Silicon valley dumbfuckery. Facebook and Apple personal gripes.

We’ve all been there, trying to work with 21st-century technology with some blockhead Silicon Valley company. We’ve been told that all these Silicon Valley companies are filled with young wizkids. But nevertheless, these companies are big, very big. Like any big organization, the left-hand never knows what the right hand is doing. And they’re basically monopolies, so going to a more efficient small company very often is not an option. So I’m going to illustrate a couple of personal gripes with Facebook and Apple. It is often emblematic to the way these companies are run; hubris, slow when it comes to user needs, little support, opaque, and all-around dumbfuckery.

Facebook with 2.41 billion monthly active users as of 2019, I must be the only user with a login problem. So what happened? I had a Facebook account for over 10 years now. I have largely not used it in the last 5 to 7 years, but I thought I would login just to see what I’ve been missing – probably not much. I know my email ID, but I have forgotten my password – a simple request to reset the password should take care of this right? Sure enough, I reset the password and get a code to confirm my identity, and I enter this to go into a pseudo login state.

I’ve created a Facebook security alert – oh no! I have been asked to do further security checks. They know I exist because they present me with five past friends that I have had on Facebook, 5 years ago. I am supposed to contact three of these five to give them to login to do a recovery code process – wow! Of course, I have lost contact with these friends and have no way of contacting them to do this. They say there is an alternative recovery process but when you click the button you go back to this same process. You cannot delete this account and start a new, as this email ID that I have used, is already known by another user, myself. There is online help, even a telephone number (only recorded messages), but it gives you no help – just try the same process that I already have tried. There is no way to contact Facebook directly by the public. Facebook’s dumbfuckery.

Apple’s iPhone technology in its prime was truly remarkable. I have had three different iPhones – my last one was an iPhone 6S, it was the only smartphone that I had owned until recently. Two big features that I like to use on a smartphone are; 1) the on-off button and 2) the telephone feature – you remember, making a simple voice call. It seems that these two features have been overlooked by the engineering wizkids at Apple.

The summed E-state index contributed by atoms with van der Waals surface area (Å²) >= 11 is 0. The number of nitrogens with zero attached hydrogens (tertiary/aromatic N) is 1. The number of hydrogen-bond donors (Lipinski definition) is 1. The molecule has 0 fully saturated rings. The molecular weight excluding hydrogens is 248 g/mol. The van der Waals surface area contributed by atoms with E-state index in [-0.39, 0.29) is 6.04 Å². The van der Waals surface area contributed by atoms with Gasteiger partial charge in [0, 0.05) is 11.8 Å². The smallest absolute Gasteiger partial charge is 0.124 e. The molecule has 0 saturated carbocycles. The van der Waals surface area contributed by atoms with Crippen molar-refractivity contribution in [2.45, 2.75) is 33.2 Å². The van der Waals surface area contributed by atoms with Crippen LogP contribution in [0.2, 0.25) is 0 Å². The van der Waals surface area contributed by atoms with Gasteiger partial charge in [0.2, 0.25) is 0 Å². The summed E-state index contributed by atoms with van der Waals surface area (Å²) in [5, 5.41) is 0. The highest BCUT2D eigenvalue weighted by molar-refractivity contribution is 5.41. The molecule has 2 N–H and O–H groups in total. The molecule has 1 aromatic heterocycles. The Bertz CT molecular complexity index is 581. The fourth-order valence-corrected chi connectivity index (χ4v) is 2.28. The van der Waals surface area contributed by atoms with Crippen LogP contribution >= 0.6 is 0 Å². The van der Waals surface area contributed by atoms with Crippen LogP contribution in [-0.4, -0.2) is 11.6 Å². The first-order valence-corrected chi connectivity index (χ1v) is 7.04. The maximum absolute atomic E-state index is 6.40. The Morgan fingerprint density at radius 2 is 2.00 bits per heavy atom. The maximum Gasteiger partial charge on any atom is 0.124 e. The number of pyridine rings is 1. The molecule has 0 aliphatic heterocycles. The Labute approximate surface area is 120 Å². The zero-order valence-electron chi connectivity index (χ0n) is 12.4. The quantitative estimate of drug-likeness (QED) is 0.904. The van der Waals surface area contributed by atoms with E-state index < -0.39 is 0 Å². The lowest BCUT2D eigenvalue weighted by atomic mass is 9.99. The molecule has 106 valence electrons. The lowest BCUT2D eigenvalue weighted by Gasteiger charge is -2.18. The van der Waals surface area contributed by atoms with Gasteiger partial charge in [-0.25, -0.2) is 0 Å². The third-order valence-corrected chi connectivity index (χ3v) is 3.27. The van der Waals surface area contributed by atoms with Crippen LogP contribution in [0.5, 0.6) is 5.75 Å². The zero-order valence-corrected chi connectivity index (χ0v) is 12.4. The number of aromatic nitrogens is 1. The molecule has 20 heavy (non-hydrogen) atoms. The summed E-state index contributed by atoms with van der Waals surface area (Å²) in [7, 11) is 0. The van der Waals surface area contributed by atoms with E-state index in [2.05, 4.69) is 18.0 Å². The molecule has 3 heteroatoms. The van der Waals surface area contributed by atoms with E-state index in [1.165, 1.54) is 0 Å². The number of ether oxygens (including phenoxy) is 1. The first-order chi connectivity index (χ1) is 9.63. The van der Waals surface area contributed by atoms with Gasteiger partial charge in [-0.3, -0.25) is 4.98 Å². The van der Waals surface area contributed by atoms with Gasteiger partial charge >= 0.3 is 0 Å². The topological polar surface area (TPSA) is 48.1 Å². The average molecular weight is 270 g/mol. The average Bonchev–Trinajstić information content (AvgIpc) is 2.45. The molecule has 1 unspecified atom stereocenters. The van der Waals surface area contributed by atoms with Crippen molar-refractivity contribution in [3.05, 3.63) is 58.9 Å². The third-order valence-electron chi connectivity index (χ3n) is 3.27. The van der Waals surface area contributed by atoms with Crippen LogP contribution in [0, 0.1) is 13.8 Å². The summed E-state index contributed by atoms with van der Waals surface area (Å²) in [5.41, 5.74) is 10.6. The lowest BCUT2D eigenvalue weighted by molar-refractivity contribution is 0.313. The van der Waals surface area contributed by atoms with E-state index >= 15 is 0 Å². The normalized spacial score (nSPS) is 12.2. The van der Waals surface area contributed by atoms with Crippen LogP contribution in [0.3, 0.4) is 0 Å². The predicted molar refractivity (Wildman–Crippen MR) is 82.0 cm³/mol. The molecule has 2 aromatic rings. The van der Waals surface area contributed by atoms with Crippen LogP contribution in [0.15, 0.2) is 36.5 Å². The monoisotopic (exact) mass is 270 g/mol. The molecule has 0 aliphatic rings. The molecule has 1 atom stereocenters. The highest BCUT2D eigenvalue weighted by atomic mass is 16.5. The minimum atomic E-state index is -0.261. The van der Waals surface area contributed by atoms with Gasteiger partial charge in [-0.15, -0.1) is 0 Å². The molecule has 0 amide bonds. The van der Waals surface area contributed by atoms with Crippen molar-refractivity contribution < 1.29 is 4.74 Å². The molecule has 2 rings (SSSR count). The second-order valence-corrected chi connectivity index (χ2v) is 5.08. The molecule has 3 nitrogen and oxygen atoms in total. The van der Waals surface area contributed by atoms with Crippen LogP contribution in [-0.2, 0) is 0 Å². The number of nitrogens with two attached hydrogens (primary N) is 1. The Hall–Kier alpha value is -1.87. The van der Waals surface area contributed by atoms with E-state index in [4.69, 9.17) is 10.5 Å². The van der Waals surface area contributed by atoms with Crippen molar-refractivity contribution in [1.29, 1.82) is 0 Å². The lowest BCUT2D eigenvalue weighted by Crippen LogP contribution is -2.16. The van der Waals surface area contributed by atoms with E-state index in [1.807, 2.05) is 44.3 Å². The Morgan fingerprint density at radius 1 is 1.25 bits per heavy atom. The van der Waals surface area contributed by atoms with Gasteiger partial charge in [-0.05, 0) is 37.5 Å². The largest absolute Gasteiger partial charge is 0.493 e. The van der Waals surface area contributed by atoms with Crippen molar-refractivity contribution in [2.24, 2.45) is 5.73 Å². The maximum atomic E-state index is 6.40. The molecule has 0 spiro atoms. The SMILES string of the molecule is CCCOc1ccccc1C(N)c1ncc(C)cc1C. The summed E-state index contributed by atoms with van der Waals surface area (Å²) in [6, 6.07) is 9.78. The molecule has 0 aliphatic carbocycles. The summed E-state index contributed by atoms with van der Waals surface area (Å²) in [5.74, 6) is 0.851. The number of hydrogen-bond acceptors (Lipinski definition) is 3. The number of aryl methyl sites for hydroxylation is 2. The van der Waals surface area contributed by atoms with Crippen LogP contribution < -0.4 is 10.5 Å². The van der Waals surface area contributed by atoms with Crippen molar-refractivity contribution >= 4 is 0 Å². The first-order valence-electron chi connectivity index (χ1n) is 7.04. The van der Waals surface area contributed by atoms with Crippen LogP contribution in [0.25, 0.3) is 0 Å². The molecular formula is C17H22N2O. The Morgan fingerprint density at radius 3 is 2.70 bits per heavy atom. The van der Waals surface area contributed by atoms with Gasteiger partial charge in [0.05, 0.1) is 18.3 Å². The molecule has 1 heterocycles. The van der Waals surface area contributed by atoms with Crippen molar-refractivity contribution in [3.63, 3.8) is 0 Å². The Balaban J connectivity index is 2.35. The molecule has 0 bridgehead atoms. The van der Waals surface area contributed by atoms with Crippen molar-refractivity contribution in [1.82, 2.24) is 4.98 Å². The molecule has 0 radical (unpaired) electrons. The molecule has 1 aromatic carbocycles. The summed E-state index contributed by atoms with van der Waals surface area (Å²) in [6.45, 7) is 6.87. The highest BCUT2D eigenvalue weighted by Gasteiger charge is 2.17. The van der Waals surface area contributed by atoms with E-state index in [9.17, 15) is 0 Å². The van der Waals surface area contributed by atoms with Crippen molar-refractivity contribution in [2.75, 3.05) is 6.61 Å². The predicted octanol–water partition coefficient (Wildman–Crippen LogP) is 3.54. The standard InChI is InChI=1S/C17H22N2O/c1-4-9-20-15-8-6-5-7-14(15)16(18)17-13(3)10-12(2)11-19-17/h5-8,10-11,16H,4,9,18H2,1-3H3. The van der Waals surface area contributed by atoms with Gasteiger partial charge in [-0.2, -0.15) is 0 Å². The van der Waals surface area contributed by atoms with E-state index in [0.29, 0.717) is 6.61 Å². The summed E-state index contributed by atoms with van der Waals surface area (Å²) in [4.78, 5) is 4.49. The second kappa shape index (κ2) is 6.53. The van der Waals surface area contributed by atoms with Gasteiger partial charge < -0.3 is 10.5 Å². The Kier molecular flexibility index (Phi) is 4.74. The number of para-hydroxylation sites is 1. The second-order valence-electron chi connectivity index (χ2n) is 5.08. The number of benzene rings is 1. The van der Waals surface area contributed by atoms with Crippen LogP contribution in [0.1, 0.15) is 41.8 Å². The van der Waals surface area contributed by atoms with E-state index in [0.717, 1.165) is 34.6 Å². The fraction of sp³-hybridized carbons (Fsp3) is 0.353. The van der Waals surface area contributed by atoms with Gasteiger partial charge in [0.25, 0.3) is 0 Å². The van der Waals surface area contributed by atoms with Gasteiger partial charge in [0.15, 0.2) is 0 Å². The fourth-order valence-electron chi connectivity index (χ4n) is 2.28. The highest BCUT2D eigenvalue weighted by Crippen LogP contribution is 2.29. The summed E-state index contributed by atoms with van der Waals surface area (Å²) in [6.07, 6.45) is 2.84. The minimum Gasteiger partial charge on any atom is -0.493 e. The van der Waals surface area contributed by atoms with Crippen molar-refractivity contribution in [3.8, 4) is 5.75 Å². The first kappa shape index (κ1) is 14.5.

I know perhaps I just did not have it configured correctly, but you would think out of the box that it would not be constantly “butt dialing” various contacts in my contact list – such an annoying event. Is this such a difficult thing to work out on the user interface? But the kicker for me was that the iPhone just simply did not seem to be able to make voice calls correctly. I would always have to stick my head out the window in order to get any good network reception. In addition, at maximum volume, it was always difficult to hear. This happened on all three of my iPhones. I presumed that this was the way smartphones worked, and it was just me.

But I got suspicious. I recently purchased a small prepaid cheap phone just to have a second number. The reception and sound quality was fantastic (same network as my iPhone). How could this be? I was due for a smartphone upgrade, so I took the plunge and went Android with some x-y-z Chinese maker. It was the best decision I’ve ever made (concerning smartphones), I can actually make phone calls, to the “right people” (no butt dialing) now. Is it no wonder that iPhone sales suffered its worst quarterly decline for three years over last year’s holiday period? Apple’s dumbfuckery.

Yes, these are just anecdotal experiences, but for News Forecasters, is this telling us something about the future of Silicon Valley? I suspect it is, but hardly anything new. Many of these Silicon Valley companies, though monopolies today, may suffer the same fate as Digital, Xerox, Kodak, and Polaroid – and to some degree Microsoft already has. Companies overtime just simply lose their innovative edge, and once the political technocrats come in to manage, companies begin their decline. Expect the Silicon Valley landscape to change significantly over the next 10 years.

A video presentation of this subject:

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